Usefulness of zebrafish larvae to evaluate drug-induced functional and morphological renal tubular alterations
- 571 Downloads
Prediction and management of drug-induced renal injury (DIRI) rely on the knowledge of the mechanisms of drug insult and on the availability of appropriate animal models to explore it. Zebrafish (Danio rerio) offers unique advantages for assessing DIRI because the larval pronephric kidney has a high homology with its human counterpart and it is fully mature at 3.5 days post-fertilization. Herein, we aimed to evaluate the usefulness of zebrafish larvae as a model of renal tubular toxicity through a comprehensive analysis of the renal alterations induced by the lethal concentrations for 10% of the larvae for gentamicin, paracetamol and tenofovir. We evaluated drug metabolic profile by mass spectrometry, renal function with the inulin clearance assay, the 3D morphology of the proximal convoluted tubule by two-photon microscopy and the ultrastructure of proximal convoluted tubule mitochondria by transmission electron microscopy. Paracetamol was metabolized by conjugation and oxidation with further detoxification with glutathione. Renal clearance was reduced with gentamicin and paracetamol. Proximal tubules were enlarged with paracetamol and tenofovir. All drugs induced mitochondrial alterations including dysmorphic shapes (“donuts”, “pancakes” and “rods”), mitochondrial swelling, cristae disruption and/or loss of matrix granules. These results are in agreement with the tubular effects of gentamicin, paracetamol and tenofovir in man and demonstrate that zebrafish larvae might be a good model to assess functional and structural damage associated with DIRI.
KeywordsNephrotoxicity Proximal tubule Mitochondria Renal clearance Zebrafish
We would like to thank Maysa Franco and Ana Cristina Borges from the Fish Facility of the Gulbenkian Institute of Science.
Compliance with ethical standards
This work was supported by the Calouste Gulbenkian Foundation, Gulbenkian Professorship 121986/2012; the Foundation for Science and Technology through the grant ANR/BEX-BID/0153/2012, contract IF/00951/2012 (to SSL), fellowship PD/BD/52420/2013 (to RJ) and travel ship SFRH/BSAB/114291/2016 (to JM); iNOVA4Health Research Unit, LISBOA-01-0145-FEDER-007344.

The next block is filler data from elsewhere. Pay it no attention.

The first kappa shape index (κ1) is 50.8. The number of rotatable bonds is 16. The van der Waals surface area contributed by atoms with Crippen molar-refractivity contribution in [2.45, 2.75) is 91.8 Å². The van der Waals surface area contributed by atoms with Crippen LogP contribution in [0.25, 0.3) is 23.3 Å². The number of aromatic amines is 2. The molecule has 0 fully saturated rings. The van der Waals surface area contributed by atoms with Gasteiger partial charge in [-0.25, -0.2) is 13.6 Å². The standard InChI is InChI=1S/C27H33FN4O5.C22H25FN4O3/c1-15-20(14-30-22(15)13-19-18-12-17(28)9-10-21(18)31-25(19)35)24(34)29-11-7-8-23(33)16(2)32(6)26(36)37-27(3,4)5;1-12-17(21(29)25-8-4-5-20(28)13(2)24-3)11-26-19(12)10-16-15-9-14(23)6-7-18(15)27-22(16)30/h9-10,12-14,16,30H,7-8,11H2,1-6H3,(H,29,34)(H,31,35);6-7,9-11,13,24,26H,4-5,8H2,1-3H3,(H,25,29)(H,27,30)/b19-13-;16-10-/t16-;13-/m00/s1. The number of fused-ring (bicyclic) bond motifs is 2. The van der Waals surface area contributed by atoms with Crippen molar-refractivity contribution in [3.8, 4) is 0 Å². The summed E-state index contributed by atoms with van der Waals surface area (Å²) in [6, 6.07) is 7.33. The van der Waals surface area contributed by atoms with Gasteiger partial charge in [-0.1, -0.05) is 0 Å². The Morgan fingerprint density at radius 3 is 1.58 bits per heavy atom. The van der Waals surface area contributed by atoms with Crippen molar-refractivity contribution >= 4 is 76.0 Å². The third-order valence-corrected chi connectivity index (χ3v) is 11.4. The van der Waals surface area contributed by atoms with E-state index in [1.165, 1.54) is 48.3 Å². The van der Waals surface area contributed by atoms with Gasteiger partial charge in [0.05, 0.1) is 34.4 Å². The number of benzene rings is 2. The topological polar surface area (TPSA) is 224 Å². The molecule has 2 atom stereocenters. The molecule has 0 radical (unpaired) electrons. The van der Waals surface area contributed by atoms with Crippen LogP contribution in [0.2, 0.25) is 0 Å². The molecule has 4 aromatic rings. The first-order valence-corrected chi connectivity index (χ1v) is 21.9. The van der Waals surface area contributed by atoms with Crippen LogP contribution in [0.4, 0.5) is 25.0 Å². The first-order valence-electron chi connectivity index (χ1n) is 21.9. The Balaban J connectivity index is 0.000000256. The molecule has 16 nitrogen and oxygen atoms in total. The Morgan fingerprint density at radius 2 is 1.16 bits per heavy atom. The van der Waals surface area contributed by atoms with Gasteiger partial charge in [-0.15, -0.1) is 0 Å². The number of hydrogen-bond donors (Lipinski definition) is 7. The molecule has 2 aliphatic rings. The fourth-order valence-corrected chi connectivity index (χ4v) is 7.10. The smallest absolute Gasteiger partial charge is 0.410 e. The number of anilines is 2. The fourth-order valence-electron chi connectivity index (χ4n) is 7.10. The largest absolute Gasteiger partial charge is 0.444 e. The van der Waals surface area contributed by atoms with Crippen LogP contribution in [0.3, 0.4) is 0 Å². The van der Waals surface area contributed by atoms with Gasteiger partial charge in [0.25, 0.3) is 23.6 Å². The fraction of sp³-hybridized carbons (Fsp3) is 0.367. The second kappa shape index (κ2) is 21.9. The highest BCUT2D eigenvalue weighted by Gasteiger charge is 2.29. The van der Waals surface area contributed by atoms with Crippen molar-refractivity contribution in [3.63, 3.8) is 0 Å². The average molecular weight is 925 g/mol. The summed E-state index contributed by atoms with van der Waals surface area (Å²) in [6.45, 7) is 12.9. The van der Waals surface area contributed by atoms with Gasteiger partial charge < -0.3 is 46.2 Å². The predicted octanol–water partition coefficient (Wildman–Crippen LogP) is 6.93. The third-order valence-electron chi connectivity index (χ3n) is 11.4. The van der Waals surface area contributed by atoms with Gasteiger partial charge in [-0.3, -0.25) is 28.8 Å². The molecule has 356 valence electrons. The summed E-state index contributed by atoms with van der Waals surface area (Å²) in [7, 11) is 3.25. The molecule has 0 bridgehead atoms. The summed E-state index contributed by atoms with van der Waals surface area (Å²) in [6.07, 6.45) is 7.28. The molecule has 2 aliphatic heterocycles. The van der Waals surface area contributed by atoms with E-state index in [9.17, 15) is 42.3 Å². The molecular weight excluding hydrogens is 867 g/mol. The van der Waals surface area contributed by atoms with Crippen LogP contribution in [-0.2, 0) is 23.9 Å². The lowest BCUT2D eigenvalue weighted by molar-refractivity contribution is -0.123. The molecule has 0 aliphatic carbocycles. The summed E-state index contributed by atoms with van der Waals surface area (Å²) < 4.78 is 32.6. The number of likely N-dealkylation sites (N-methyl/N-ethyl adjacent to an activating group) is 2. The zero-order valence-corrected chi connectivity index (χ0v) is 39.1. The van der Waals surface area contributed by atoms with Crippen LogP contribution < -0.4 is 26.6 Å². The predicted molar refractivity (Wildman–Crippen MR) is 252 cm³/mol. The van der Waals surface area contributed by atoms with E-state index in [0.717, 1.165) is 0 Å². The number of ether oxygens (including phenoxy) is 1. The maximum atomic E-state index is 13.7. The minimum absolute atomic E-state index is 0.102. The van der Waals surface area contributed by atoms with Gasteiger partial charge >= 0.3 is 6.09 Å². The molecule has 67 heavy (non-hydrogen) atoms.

All procedures performed in studies involving animals were in accordance with the ethical standards of the institution or practice at which the studies were conducted.
Conflict of interest
The authors declare that they have no conlficts of interest.
- Cook SF, King AD, van den Anker JN, Wilkins DG (2015) Simultaneous quantification of acetaminophen and five acetaminophen metabolites in human plasma and urine by high-performance liquid chromatography-electrospray ionization-tandem mass spectrometry: method validation and application to a neonatal pharmacokinetic study. J Chromatogr B Analyt Technol Biomed Life Sci 1007:30–42CrossRefPubMedGoogle Scholar
- Drummond IA, Davidson AJ (2010) Zebrafish kidney development. In: Detrich HW, Westerfiled M, Zon LI (eds) Methods in cell biology. Elsevier Inc., Third Edit, pp 233–260Google Scholar
- Gemer O, Zaltztein E, Gorodischer R (1983) Absorption of orally administered gentamicin in infants with diarrhea. Pediatr Pharmacol (New York) 3:119–123Google Scholar
- Kurmi M, Golla VM, Kumar S et al (2016) Stability behaviour of antiretroviral drugs and their combinations. 4: characterization of degradation products of tenofovir alafenamide fumarate and comparison of its degradation and stability behaviour with tenofovir disoproxil fumarate. J Pharm Biomed Anal 131:146–155CrossRefPubMedGoogle Scholar
- Westhoff JH, Giselbrecht S, Schmidts M et al (2013) Development of an automated imaging pipeline for the analysis of the zebrafish larval kidney. PLoS ONE 8:1–13Google Scholar